Kansas State University anthropology student receives Marshall Scholarship to study food systems, social sustainability
Tuesday, Nov. 24, 2015
MANHATTAN — Kansas State University student Jordan Thomas, senior in anthropology, Atchison, has received a Marshall Scholarship for graduate study in the United Kingdom.
Marshall scholarships are awarded to about 40 students each year. The scholarship provides full funding for one or two years of study in the U.K., which Thomas will use for a master's degree at the University of Oxford.
"Jordan Thomas is an ideal Marshall scholar and worthy of this prestigious honor," said Kirk Schulz, Kansas State University president. "Jordan is inspired to learn and has shown real leadership while contributing to the advancement of knowledge in the social sciences. The university strives to empower students like Jordan in a participatory culture of learning to create an exceptional undergraduate experience — a pillar of becoming a Top 50 public research university by 2025."
The Marshall Scholarship looks for individuals who have the potential to excel as scholars, leaders and ambassadors between the U.S. and U.K. Jim Hohenbary, director of Kansas State University's Office of Nationally Competitive Scholarships, says Thomas has demonstrated all three as an undergraduate student.
"I admire Jordan's ability to step outside his comfort zone in order to explore his world, gain new perspectives and cultivate his goals," Hohenbary said. "Jordan has repeatedly engaged with new and unfamiliar communities during his time at K-State. This proven ability to make scholarly and personal connections will allow him to build many constructive relationships while studying in the U.K. and beyond."
Thomas has traveled extensively and experienced many cultures as part of his anthropological study and research. In spring 2015, he lived in Kansas City to assist residents with the development of an urban farm, and he bicycled and hitchhiked his way from Kansas to Colombia in 2014. During the spring 2014 semester, Thomas lived as a full-time resident in a retirement home to study the culture and customs of its residents. He co-produced a video "To Live in this World" about the experience and presented it at an international film festival in Paris. He also researched the correlation between social cohesion and labor productivity on a fruit farm in Costa Rica during summer 2013.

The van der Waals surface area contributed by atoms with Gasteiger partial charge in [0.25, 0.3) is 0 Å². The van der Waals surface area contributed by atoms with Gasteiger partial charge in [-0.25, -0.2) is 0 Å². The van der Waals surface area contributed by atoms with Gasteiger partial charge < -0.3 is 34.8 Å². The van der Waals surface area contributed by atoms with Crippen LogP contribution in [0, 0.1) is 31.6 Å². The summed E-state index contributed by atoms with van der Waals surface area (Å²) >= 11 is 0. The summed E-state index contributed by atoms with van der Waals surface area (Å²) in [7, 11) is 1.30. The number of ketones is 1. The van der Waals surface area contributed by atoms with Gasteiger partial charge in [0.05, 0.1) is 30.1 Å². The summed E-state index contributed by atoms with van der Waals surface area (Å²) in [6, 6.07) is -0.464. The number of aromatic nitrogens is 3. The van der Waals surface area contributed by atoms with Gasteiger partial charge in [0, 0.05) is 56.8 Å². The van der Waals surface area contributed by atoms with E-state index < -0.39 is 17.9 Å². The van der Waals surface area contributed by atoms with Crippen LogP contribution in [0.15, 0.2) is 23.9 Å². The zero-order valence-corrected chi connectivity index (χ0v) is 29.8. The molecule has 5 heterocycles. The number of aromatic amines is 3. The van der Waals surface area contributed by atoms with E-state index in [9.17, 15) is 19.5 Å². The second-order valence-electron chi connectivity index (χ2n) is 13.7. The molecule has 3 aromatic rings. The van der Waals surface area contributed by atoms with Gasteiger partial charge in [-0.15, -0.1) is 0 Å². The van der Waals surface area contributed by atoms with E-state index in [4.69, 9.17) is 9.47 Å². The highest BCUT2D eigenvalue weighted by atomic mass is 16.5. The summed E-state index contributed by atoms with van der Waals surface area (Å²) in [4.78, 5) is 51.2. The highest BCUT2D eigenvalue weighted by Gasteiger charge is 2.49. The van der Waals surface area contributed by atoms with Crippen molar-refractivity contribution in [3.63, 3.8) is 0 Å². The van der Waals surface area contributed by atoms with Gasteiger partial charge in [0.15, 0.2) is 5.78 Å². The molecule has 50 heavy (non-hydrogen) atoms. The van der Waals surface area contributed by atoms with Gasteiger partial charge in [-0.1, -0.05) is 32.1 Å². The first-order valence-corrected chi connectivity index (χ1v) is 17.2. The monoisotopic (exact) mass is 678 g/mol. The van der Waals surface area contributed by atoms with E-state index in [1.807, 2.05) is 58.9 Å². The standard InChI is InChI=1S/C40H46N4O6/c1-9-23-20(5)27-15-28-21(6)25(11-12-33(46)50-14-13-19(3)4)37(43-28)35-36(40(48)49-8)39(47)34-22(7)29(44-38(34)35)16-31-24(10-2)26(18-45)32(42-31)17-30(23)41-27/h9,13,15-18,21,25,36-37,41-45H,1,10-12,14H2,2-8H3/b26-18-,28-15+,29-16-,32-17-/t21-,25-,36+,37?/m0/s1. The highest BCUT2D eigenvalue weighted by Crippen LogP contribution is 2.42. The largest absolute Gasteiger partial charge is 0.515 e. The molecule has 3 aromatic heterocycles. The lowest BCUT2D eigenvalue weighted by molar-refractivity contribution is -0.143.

During summer 2015, he lived in Taos, New Mexico, to research the correlation between traditional agriculture and youth participation in language and ritual with the Taos Pueblo Native American community — a project that he calls his favorite.
"It feels like I'm on to something that really hasn't been explored that much in academia," Thomas said. "A lot of religious beliefs, cultural ceremonies and languages of indigenous groups are based around traditional agricultural practices. But for several generations the youth have been moving away from traditional agriculture and food production, causing the groups to lose this foundation for culture and language."
While in Taos, Thomas and another anthropology student helped the Taos County Economic Corporation renovate a greenhouse, refurbish fields, and plant corn and squash. They also helped community members maintain a 500-year-old irrigation system — during what Thomas describes as an irrigation party. Amid the physical labor, the students were able to conduct more than 20 hours of interviews with the community members and are working to make a short documentary about the community's history, culture, language and residents' pride in growing food.
Thomas will continue this type of research as part of his graduate degree in the U.K. He wants to focus on the environment and social sustainability with a particular interest in urban food systems.
"What I hope to look at is the social effects of food systems and increasing our understanding of them so we can capitalize and apply them in places where they will be needed," Thomas said. "As urbanization picks up, local populations need more food autonomy and food security."
At Kansas State University, he is the vice president for Wildcats for International Development, has served as secretary of Anthropology Club, is a member of Phi Beta Kappa Honors Society and Theta Xi fraternity and a past member of the Student Governing Association's Student Review Board.
Thomas' many honors and awards include a research and travel grant from K-State's Office of Undergraduate Research & Creative Inquiry, Central States Anthropological Society Research Travel Award, Edward Allen McCoy Jr. Memorial Scholarship, Study Abroad Scholarship, Adventurous Anthropology Award and a Transfer Achievement Award.
He is a 2011 graduate of Maur Hill-Mount Academy in Atchison and the son of Ryan Thomas, Atchison, and Susan Biggs Thomas, Overland Park.
Kansas State University's anthropology program is part of the sociology, anthropology and social work department in the College of Arts & Sciences.